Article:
The knives are out for Facebook.
Once the darling of the tech world, it has quickly become one of the most divisive and debated companies on the planet.
It’s been accused of improperly helping influence elections, contributing to sectarian violence, lax security, anti-competitive business practices, and selling our dirty little secrets to the highest bidder.
The ongoing accusations even have politicians dusting off the antitrust books and debating whether to break up the company.
The bottom line in anti-trust cases is the consumer, and Facebook will have a difficult time arguing they have their best interests at heart when confronted with its numerous scandals regarding personal data.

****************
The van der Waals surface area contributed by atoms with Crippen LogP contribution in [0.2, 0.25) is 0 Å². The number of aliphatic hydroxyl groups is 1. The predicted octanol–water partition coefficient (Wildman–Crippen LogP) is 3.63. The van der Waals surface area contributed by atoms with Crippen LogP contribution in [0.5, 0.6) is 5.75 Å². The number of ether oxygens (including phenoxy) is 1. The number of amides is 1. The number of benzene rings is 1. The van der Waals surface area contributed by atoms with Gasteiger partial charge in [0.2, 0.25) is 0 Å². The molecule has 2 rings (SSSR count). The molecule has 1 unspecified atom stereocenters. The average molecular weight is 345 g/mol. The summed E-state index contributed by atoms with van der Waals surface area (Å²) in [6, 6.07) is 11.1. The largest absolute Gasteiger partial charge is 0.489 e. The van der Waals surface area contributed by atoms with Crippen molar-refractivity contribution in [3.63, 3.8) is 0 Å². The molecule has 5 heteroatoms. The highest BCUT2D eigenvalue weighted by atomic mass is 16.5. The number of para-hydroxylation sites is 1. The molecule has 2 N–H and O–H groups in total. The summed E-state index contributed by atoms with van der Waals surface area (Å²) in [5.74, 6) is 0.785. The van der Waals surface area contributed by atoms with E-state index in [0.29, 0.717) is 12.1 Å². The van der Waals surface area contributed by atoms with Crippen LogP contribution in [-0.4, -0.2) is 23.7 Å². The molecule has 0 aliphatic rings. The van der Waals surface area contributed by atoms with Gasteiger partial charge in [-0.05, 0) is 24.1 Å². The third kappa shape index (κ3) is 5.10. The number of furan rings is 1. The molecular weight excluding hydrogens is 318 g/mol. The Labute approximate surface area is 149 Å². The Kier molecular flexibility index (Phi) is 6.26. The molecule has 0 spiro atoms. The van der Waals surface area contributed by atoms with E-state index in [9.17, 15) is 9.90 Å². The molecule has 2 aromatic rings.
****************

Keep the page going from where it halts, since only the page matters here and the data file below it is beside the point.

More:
The backlash is forcing Facebook to defend itself, but the big problem for the antitrust lawyers is how to apply laws — written when the mechanical tabulating machines were the height of technology — to a social media company.
The laws in question focus on products and goods, not advertising, privacy or fake news. They were also not written to fix societal problems, a point not lost on Facebook’s lawyers.
But the bottom line in anti-trust cases is the consumer, and Facebook will have a difficult time arguing they have their best interests at heart when confronted with its numerous scandals regarding personal data.
Protecting consumers from abuses — more than whether Facebook is too large or influential — is the guiding principle in antitrust law.
Any article on Facebook telling you otherwise is just fake news.